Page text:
As far as this not having an impact on small producers, I think it is too early to tell as this was just put into effect this past Saturday. I completely agree with you as far as word of mouth and building trust with repeat customers. What about the passer by who is on the fence and might be open to trying something new? I think it is with this crowd that it might have an adverse affect. Time will tell.

I would disagree with with the statement that the cheesemakers "...do everything to ensure that everything is as clean as possible...". Yes, most producers do follow strict sanitation procedures, but in the above mentioned producer in your article, she did not do everything possible. She was in the milkhouse returned to the dairy w/ soiled clothes and continued to make cheese. She does not refute this point, she only offers to change her practices. Change is to late if someone gets sick. I know many small dairy farmers and cheese makers who are horrified that she did this as it gives all the small producers a bad name.

Another concern is that even if the producers have the best procedures in place and has amazing training for the employees, it only takes one worker to take a short cut for bad things to happen(in the barn, cheese facility or at the market).

As far as trying something new thats why I mentioned small sample sizes for sale, most people are willing after talking to the producer to fork over a little money to try something new. In my experience the rare person who will not try something without a sample are not worth sweating over. I will reiterate that Northland has no problem selling out their cheese every week while following the ag. and market regulations. Think of it this way for those few nonbuyers, the savings on not offering samples offsets their lack of purchases for the bottom line of the cheesemakers. Small producers of any products don't need every person that walks by to purchase something , we need loyal patrons.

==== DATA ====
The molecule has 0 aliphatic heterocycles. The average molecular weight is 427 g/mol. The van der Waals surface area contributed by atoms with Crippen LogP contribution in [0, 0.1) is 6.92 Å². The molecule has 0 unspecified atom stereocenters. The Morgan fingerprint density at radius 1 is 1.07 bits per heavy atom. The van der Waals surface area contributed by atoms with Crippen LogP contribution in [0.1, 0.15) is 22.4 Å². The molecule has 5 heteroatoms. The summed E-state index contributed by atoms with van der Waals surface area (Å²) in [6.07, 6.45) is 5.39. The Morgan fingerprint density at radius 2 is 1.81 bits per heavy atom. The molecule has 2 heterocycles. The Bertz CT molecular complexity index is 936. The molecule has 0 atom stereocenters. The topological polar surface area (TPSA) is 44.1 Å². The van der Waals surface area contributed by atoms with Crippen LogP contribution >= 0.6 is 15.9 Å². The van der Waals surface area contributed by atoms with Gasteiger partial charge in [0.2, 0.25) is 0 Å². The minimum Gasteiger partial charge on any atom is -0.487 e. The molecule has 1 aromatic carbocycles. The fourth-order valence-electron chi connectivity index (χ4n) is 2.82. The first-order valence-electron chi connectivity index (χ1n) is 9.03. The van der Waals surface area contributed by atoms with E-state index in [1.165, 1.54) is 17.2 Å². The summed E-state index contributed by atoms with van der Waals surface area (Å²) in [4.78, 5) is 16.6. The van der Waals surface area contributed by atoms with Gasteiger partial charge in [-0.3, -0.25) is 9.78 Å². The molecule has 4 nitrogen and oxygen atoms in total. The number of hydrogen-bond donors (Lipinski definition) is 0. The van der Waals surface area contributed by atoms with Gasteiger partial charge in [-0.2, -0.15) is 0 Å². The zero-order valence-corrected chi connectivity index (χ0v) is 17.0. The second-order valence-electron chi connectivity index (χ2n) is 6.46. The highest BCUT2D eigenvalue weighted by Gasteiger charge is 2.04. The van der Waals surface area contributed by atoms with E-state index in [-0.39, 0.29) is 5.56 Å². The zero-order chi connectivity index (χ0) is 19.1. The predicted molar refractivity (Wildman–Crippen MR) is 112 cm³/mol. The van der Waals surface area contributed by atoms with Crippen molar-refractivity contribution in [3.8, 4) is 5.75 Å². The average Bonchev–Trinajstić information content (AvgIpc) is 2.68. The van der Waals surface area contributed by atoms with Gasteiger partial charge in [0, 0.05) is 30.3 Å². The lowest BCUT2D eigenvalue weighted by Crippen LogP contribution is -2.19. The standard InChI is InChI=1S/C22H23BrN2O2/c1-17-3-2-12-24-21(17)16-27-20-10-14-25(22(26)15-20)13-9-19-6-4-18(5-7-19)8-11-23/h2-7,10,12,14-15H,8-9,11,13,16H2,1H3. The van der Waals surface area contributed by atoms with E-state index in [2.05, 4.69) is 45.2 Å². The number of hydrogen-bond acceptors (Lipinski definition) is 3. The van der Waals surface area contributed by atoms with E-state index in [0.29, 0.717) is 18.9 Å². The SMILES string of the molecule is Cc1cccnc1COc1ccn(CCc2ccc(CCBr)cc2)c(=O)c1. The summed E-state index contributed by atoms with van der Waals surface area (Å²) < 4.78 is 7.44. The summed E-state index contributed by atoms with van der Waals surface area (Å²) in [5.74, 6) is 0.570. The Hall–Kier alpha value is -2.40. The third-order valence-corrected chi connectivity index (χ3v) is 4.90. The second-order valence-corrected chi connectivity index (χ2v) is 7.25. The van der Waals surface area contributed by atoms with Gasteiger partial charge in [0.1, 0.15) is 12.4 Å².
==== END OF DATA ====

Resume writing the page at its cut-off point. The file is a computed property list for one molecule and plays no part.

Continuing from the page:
Keep up the good work. When will you highlight some Fingerlakes cheese producers?

Ok, that is a fair point John regarding procedures in place and the practice in following them. Mistakes and accidents do happen and it only takes one of them to create a problem.
I think that is what is so interesting about the Sally Jackson situation. She has been an icon in the artisanal cheese world for years.
I actually need to make another trip up to the Finger Lakes. I have met and corresponded several times with Nancy at Finger Lakes Farmstead Cheese Co. Her Schuyler is sold at Lucy's Whey down here in Chelsea Market. I am also a big fan of Lively Run. I have plans to write a story on the Finger Lakes Cheese Trail at some point soon.

There's been a similar crackdown on samples at some farmers markets in Northern Virginia, for produce vendors as well as cheese. Samples have to be precut and served in lidded containers. (Increasing the spread of germs now since everyone handles the same lid...) Has there been a rash of illness from farmers market samples that we haven't heard of? It's bizarre.